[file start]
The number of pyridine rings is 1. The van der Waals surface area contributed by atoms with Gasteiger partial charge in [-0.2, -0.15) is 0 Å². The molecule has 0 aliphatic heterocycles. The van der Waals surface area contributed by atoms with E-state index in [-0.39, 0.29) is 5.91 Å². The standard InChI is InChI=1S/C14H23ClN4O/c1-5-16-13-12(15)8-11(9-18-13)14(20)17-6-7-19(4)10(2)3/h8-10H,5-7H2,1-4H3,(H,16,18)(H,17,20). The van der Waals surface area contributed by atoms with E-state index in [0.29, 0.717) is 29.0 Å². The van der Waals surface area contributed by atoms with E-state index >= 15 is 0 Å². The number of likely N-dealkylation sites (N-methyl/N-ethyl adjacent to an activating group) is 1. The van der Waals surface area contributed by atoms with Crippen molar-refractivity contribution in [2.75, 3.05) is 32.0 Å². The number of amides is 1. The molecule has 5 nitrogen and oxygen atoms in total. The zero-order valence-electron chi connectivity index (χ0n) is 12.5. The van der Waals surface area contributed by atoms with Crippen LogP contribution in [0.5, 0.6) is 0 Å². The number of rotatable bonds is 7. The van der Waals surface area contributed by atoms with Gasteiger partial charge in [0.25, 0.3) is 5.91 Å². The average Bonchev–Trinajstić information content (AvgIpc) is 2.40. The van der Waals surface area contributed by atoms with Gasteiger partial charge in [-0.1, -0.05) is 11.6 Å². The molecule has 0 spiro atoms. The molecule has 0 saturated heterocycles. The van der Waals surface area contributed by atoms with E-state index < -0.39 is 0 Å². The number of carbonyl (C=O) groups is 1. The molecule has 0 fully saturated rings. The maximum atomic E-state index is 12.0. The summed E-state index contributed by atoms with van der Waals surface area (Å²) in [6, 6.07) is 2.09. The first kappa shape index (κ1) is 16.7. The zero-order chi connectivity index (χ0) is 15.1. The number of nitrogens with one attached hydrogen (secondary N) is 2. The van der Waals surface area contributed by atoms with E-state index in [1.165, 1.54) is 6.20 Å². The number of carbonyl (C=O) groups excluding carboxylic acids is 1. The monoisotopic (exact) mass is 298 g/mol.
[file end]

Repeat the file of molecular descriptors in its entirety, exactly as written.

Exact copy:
The number of pyridine rings is 1. The van der Waals surface area contributed by atoms with Gasteiger partial charge in [-0.2, -0.15) is 0 Å². The molecule has 0 aliphatic heterocycles. The van der Waals surface area contributed by atoms with E-state index in [-0.39, 0.29) is 5.91 Å². The standard InChI is InChI=1S/C14H23ClN4O/c1-5-16-13-12(15)8-11(9-18-13)14(20)17-6-7-19(4)10(2)3/h8-10H,5-7H2,1-4H3,(H,16,18)(H,17,20). The van der Waals surface area contributed by atoms with E-state index in [0.29, 0.717) is 29.0 Å². The van der Waals surface area contributed by atoms with E-state index >= 15 is 0 Å². The number of likely N-dealkylation sites (N-methyl/N-ethyl adjacent to an activating group) is 1. The van der Waals surface area contributed by atoms with Crippen molar-refractivity contribution in [2.75, 3.05) is 32.0 Å². The number of amides is 1. The molecule has 5 nitrogen and oxygen atoms in total. The zero-order valence-electron chi connectivity index (χ0n) is 12.5. The van der Waals surface area contributed by atoms with Crippen LogP contribution in [0.5, 0.6) is 0 Å². The number of rotatable bonds is 7. The van der Waals surface area contributed by atoms with Gasteiger partial charge in [0.25, 0.3) is 5.91 Å². The average Bonchev–Trinajstić information content (AvgIpc) is 2.40. The van der Waals surface area contributed by atoms with Gasteiger partial charge in [-0.1, -0.05) is 11.6 Å². The molecule has 0 spiro atoms. The molecule has 0 saturated heterocycles. The van der Waals surface area contributed by atoms with E-state index < -0.39 is 0 Å². The number of carbonyl (C=O) groups is 1. The molecule has 0 fully saturated rings. The maximum atomic E-state index is 12.0. The summed E-state index contributed by atoms with van der Waals surface area (Å²) in [6, 6.07) is 2.09. The first kappa shape index (κ1) is 16.7. The zero-order chi connectivity index (χ0) is 15.1. The number of nitrogens with one attached hydrogen (secondary N) is 2. The van der Waals surface area contributed by atoms with E-state index in [1.165, 1.54) is 6.20 Å². The number of carbonyl (C=O) groups excluding carboxylic acids is 1. The monoisotopic (exact) mass is 298 g/mol.